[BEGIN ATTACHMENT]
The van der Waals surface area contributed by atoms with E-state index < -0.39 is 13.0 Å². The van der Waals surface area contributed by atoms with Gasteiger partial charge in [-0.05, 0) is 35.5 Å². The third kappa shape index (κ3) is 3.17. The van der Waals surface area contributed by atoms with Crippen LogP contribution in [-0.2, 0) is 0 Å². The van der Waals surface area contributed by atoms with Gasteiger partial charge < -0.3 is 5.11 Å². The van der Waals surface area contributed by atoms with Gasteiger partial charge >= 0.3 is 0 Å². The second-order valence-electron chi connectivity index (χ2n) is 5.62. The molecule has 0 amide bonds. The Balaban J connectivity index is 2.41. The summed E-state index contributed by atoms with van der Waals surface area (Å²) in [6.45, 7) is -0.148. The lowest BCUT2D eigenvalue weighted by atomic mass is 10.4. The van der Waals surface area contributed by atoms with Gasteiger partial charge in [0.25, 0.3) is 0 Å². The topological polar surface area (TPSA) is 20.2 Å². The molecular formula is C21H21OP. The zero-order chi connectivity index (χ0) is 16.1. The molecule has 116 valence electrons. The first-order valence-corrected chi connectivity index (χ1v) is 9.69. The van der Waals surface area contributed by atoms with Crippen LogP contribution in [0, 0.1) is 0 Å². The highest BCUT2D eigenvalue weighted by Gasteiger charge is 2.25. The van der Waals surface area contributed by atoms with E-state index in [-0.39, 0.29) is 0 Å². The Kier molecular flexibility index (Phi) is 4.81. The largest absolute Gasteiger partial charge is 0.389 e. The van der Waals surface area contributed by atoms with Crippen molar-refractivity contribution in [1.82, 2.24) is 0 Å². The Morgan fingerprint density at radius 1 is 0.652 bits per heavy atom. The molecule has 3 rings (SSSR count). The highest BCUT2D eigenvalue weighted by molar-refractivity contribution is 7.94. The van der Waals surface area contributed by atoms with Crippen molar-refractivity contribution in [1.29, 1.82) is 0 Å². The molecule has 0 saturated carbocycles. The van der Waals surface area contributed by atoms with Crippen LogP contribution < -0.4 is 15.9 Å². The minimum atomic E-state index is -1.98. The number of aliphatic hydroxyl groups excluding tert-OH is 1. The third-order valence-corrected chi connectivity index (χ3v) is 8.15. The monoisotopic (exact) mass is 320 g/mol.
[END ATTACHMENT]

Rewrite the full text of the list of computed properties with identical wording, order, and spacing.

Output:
The van der Waals surface area contributed by atoms with E-state index < -0.39 is 13.0 Å². The van der Waals surface area contributed by atoms with Gasteiger partial charge in [-0.05, 0) is 35.5 Å². The third kappa shape index (κ3) is 3.17. The van der Waals surface area contributed by atoms with Crippen LogP contribution in [-0.2, 0) is 0 Å². The van der Waals surface area contributed by atoms with Gasteiger partial charge < -0.3 is 5.11 Å². The van der Waals surface area contributed by atoms with Gasteiger partial charge >= 0.3 is 0 Å². The second-order valence-electron chi connectivity index (χ2n) is 5.62. The molecule has 0 amide bonds. The Balaban J connectivity index is 2.41. The summed E-state index contributed by atoms with van der Waals surface area (Å²) in [6.45, 7) is -0.148. The lowest BCUT2D eigenvalue weighted by atomic mass is 10.4. The van der Waals surface area contributed by atoms with Gasteiger partial charge in [0.25, 0.3) is 0 Å². The topological polar surface area (TPSA) is 20.2 Å². The molecular formula is C21H21OP. The zero-order chi connectivity index (χ0) is 16.1. The molecule has 116 valence electrons. The first-order valence-corrected chi connectivity index (χ1v) is 9.69. The van der Waals surface area contributed by atoms with Crippen LogP contribution in [0, 0.1) is 0 Å². The highest BCUT2D eigenvalue weighted by Gasteiger charge is 2.25. The van der Waals surface area contributed by atoms with E-state index in [-0.39, 0.29) is 0 Å². The Kier molecular flexibility index (Phi) is 4.81. The largest absolute Gasteiger partial charge is 0.389 e. The van der Waals surface area contributed by atoms with Crippen molar-refractivity contribution in [1.82, 2.24) is 0 Å². The Morgan fingerprint density at radius 1 is 0.652 bits per heavy atom. The molecule has 3 rings (SSSR count). The highest BCUT2D eigenvalue weighted by molar-refractivity contribution is 7.94. The van der Waals surface area contributed by atoms with Crippen molar-refractivity contribution in [1.29, 1.82) is 0 Å². The molecule has 0 saturated carbocycles. The van der Waals surface area contributed by atoms with Crippen LogP contribution < -0.4 is 15.9 Å². The minimum atomic E-state index is -1.98. The number of aliphatic hydroxyl groups excluding tert-OH is 1. The third-order valence-corrected chi connectivity index (χ3v) is 8.15. The monoisotopic (exact) mass is 320 g/mol.